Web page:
Why High and Low Performers Leave and What They Find Elsewhere: Job Performance Effects on Employment Transitions
Trevor , Charlie O.; Hausknecht, John P.; Howard, Michael J.
Little is known about how high and low performers differ in terms of why they leave their jobs, and no work examines whether pre-quit job performance matters for post-quit new-job outcomes. Working with a sample of approximately 2,500 former employees of an organization in the leisure and hospitality industry, we find that the reported importance of a variety of quit reasons differs both across and within performance levels. Additionally, we use an ease-of-movement perspective to predict how pre-quit performance relates to post-quit employment, new-job pay, and new-job advancement opportunity. Job type, tenure, and race interacted with performance in predicting new-job outcomes, suggesting explanations grounded in motivation, signaling, and discrimination in the external job market.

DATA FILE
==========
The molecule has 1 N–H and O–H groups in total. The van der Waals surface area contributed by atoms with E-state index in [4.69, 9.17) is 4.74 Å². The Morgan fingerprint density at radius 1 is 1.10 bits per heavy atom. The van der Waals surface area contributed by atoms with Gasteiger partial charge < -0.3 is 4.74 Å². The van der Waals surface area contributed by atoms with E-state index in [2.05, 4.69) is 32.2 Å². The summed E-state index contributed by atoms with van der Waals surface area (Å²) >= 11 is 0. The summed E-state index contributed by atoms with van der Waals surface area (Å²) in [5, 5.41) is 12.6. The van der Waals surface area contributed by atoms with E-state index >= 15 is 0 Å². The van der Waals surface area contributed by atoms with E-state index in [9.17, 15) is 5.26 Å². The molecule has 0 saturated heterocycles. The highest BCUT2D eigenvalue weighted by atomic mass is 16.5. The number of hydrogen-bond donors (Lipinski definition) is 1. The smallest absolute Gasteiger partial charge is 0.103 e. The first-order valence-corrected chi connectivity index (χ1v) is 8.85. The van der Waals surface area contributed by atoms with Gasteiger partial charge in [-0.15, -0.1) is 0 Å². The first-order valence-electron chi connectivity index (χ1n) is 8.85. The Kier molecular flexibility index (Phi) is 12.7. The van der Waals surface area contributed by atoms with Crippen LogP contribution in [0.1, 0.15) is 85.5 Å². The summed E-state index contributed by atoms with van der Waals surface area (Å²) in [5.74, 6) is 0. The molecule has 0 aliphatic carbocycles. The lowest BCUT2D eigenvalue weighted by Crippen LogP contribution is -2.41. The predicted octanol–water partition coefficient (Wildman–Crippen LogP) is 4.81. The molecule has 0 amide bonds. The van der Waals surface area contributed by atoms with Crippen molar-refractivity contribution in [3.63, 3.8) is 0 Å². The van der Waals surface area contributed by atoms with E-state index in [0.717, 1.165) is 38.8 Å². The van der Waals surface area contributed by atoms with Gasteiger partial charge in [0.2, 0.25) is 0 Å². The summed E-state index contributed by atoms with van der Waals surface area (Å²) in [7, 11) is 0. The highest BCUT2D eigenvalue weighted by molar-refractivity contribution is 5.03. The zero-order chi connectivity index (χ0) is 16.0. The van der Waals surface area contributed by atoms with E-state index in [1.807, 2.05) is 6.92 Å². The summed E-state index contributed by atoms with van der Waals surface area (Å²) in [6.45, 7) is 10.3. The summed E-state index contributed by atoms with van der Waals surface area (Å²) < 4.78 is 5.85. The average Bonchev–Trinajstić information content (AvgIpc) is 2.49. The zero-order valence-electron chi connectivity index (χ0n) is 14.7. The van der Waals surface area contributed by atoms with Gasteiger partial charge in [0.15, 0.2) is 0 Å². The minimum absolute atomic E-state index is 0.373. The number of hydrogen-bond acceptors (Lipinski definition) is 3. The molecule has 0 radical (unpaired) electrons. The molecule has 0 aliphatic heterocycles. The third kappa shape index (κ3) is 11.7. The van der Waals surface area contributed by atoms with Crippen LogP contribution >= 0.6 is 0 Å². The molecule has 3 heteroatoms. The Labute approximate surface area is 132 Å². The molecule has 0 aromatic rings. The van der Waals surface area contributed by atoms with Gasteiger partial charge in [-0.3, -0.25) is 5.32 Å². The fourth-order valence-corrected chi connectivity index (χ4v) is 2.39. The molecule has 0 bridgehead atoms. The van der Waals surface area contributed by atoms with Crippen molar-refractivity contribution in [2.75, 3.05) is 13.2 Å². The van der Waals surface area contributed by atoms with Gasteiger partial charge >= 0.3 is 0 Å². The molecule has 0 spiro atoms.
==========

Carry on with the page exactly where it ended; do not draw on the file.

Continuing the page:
HR; job performance; industries; employee turnover; employee; environment; selection; management; retention practice; labor; human resource; small business; ease of movement; job; pay; tenure; advancement; job market